This distillery is stunningly located in the north of the island on the shore of the Sound of Islay. It was built in 1880/1881 and initially owned by the Islay Distillery Company, but in 1887 it was taken over by the Highland Distilleries Company. Originally it was supplied by ship, but in 1960 a road was built to the distillery. It closed in 1981 but reopened in 1984 when demand picked up again. In 2003 it was purchased by current owners Burn Stewart Distillers.
Bunnahabhain produces one of the milder, unpeated Islay whiskies available, and its taste varies greatly from other spirits found on the island.
The distillery produces about 2.5 million litres of alcohol per year. It’s the only distillery on the island to use pure spring water. The water rises through limestone and is transported by pipeline to the distillery, so it doesn’t pick up peat on the way. The malts produced have a lot of salty marine tones. The malt is sourced from the Port Ellen Maltings. The mash tun is one of the biggest in Scotland holding 12.5 tonnes. The stills are the tallest on Islay, with unusually long swan necks, so that a lighter, more delicate flavour profile can be produced.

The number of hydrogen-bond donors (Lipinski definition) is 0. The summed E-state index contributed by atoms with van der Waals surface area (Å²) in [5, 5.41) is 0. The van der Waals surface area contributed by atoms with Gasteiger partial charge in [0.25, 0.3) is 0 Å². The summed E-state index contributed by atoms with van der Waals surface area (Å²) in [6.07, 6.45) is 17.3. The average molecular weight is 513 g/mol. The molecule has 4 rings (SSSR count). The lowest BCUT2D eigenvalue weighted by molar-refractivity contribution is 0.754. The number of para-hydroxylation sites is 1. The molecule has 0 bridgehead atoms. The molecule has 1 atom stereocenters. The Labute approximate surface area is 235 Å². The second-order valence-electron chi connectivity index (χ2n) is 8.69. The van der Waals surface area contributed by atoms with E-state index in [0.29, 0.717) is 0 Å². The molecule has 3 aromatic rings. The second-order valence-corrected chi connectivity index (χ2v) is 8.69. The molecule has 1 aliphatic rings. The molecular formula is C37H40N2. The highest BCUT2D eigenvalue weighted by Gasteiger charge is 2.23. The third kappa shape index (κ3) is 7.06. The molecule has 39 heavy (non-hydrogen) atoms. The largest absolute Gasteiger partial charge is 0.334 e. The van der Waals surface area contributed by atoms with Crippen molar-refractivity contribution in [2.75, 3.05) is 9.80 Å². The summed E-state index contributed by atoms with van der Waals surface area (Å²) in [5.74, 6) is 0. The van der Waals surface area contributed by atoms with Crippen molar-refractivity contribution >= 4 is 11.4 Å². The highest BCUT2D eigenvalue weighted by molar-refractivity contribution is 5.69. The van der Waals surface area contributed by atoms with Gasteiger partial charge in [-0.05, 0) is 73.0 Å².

Bunnahabhain has traditional flat-bricked dunnages in close proximity to the sea. This allows the Whisky to interact with the marine air on Islay. The core Bunnahabhain range is matured predominantly in sherry casks and is known for being unpeated, natural in colour and non-chill filtered.
Common bottlings range from 12 to 40 years-old with the former a favourite dram of many Ilich (people on Islay). There are also a few no age bottlings that have different tastes and many independent bottlings from the distillery. Bunnahabhain is the producer of the blends “The Famous Grouse” and “Black Bottle”.
Visitors have four kinds of tour to choose from, including each step in production being showcased by the distillery manager himself.
The visitor centre is open daily 10am-5pm until 31 October (updated 8 Aug 2022).